Solved: Electricity

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bruinator

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I am hoping to get an answer on this so I thought I would throw it out here. I keep my home dsl modem and router on 24 hours a day. How much money do you think I would save on my electric bill if I only keep it on for say 12 hours per day? I appreciate any positive responses.

tia
 
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hm,really i dont suppose you'd see much of a change, i leave my cable modem on all the time never turn it off always on, i turn my computer off sometimes when i do that i see a change in my bill lol...but turning off the modem i dont really see much of a change..mythbuster did this once but with a lightbulb, and they found that when you first turn the light on it surges more electric then it does leaving it on, so i suppose the same principal applys to this subject at hand.
 
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Maybe a few dollars but nothing extensive like $30-40. they both use minimal electricity. I'm estimating you may save something like $5-7 max if that, just have to look at it if they are not being used then the electricity needed to run them is almost nothing. Its when you use them to surf the web ext.. they start using more electricity.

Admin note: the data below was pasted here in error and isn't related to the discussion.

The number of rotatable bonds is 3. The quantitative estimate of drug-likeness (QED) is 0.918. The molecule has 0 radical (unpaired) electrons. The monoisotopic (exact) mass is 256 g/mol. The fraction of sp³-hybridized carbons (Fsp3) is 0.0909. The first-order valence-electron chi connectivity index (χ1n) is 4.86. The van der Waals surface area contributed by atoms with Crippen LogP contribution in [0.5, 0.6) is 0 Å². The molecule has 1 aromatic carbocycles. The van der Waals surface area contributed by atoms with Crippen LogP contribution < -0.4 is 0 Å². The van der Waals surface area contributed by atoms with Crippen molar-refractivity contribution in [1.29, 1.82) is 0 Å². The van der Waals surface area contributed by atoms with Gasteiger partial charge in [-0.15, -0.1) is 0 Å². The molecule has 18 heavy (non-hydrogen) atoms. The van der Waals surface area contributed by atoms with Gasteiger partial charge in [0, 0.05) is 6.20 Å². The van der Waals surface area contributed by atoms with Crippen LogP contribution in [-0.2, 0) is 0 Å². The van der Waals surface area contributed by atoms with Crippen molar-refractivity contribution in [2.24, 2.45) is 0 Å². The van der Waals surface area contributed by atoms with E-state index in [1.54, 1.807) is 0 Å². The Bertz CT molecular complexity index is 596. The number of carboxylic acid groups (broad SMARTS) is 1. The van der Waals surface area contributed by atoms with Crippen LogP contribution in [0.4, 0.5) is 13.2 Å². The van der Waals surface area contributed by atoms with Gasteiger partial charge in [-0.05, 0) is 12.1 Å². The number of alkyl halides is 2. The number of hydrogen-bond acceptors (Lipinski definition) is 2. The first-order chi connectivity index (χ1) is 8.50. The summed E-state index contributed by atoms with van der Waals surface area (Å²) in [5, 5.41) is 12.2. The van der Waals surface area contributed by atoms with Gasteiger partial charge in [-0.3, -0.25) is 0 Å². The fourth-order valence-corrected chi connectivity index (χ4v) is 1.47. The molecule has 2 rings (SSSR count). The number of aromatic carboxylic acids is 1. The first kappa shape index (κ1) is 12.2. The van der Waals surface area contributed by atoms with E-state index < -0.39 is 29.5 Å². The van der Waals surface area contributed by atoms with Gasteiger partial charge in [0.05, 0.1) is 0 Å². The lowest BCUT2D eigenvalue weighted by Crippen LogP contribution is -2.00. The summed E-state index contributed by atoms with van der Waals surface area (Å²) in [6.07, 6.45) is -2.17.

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The amp draw on those components is so small, you'd only notice a few pennies in cost savings. Don't worry about it.
 

JohnWill

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Let's see, a typical modem or router draws about 8-10 watts. Let's say 10 watts, for a total of 20 watts.

20 * 24 = 480 watts / day. Every two days, you'd save about 10 cents, based on a 10 cent kilowatt hour. :) Monthly savings? $1.50 :)
 
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the amount of electrical cost savings on most wall wart
devices (0.75A or less generally) is small.

the amount of cost savings for the dozen or two that
you might find in a household might amount to enough
to do it on that scale.

also is a lifetime issue for the item, both the device
and the wall wart. electronic components inside
devices do have finite lifetimes, components
will have lifetimes in hundreds or thousands of
hours. the wall wart will also have a lifetime,
even when the device is off there is still some
current flowing in them causing heat.

best is to put warts on power strips and/or
extension cords which makes removing
power easy. also makes it easier to
unplug things in thunderstorm season.
 

JohnWill

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A small power-supply brick with integral male plug, designed to plug directly into a wall outlet; called a ‘wart’ because when installed on a power strip it tends to block up at least one more socket than it uses. These are frequently associated with modems and other small electronic devices which would become unacceptably bulky or hot if they had power supplies on board (there are other reasons as well having to do with the cost of UL certification).
 
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DoubleHelix said:
What's a "wall wart"?


what John said.

principle applies to any unswitched power supply, with
plug prongs on transformer unit (type of thing for
modems, hubs, routers, docking units) or on a
cord (laptop and printer power supplies). they all
are warm even when the device is off, the primary
of the tranformer is acting as a heating coil when
the device is off.
 
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